10. While I'm aware that RuneQuest has a long history of fan publications and that many folks around here have been involved in doing so, as a comparatively new member of the tribe I really don't know well who does, and wants to do, what sorts of work. With the recent advent of the Jonstown Compendium, it seemed to me wise to build a list of community members interested in freelancing. In particular, since people involved in the RuneQuest & Glorantha fan communities are more familiar with the setting and content norms than others. So here's what I suggest: if you're interested in being contacted through the forums to collaborate on community content products, add a comment noting what work you'd like to do, and I'll add that information to this topic post for ease of access. For example, writing scenarios, editing, proofreading, B&W art, color art, cartography, graphic design & layout, general critique, playtesting, and so on. Note: no guarantees are made regarding the quality of work or compensation requested by persons listed below. This is a networking resource for content creators, not a marketplace. Jonstown Compendium Community Freelancers: @Crel: Editing, proofreading, manuscript critique. Writing/playtesting if time allows. @lordabdul: Proofreading, layout, B&W art and cartography. @Jerry: Content writing (scenarios, articles, NPCs/monsters, magic items, new mechanics), editing, proofreading, manuscript critique, playtesting, and cartography. @M Helsdon: B&W artwork. @10baseT: Proofreading, playtesting. @davecake: Proofreading, editing, Glorantha fact-checking, playtesting, character & mechanics development, technical assistance for publishing. @soltakss: Content writing, proofreading. @Puckohue: Editing. @Shawn Carpenter: B&W and color illustration. @Shiningbrow: Editing and proofreading. @Diana Probst: B&W and color art. @gochie: Art, editing, and rules revision. @Bill the barbarian: Editing, proofreading, copy-writing, Suspicious Humor. @Dragon: Editing, proofreading, manuscript critique, playtesting, writing (especially mechanics and magic items). @pookie: Reviews.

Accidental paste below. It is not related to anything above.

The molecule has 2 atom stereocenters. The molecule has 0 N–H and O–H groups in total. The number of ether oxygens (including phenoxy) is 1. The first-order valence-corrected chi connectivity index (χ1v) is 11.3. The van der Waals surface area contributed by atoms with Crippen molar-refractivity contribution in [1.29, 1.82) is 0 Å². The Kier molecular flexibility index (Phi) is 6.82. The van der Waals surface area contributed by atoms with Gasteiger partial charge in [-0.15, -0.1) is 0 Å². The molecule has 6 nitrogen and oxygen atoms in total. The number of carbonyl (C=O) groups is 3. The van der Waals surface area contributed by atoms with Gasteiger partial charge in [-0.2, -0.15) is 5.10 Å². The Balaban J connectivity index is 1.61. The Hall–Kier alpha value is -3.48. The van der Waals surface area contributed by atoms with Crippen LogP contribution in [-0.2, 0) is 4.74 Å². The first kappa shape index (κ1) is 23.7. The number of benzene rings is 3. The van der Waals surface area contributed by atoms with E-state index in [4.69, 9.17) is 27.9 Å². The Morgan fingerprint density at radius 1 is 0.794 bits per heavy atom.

11. Hello all! I've got a short adventure written, titled The Throat of Winter, which I intend to publish with Chaosium's forthcoming Jonstown Compendium. I'm looking for one or two volunteer groups to playtest it and provide their thoughts. While it's not the first adventure I've written, it is the first I've put together with other people using it in mind. The adventure is set during winter, during the latter half of Dark season and the first half of Storm season. It's based on a site, the titular cave, which I've placed in the Starfire Ridges of the Colymar tribe's lands. However, the adventure is pretty modular, and I think it should be usable anywhere in Dragon Pass. I believe the adventure should be suitable for use with the pregenerated adventurers (Vasana et al) but I'd prefer to know how it interacts with house adventurers. I've also tried including suggestions for ongoing play as part of a campaign set in Apple Lane. Here's my current draft of the back cover copy: Winter descends on Dragon Pass. When the child Rolf goes missing while checking on his family sheep after a blizzard, his parents Rastolf and Serla become frantic. They come to the village of Apple Lane begging for help from any who will listen. They come seeking any who will brave the wind and snow of winter to find a little boy. They come seeking adventurers. This site-based adventure is intended to provide one to three sessions of RuneQuest: Roleplaying in Glorantha play for four to six beginning to intermediate adventurers. While it is integrated into the Colymar campaign provided in Chaosium's Gamemaster Screen Pack, this adventure is designed for use in any Dragon Pass campaign.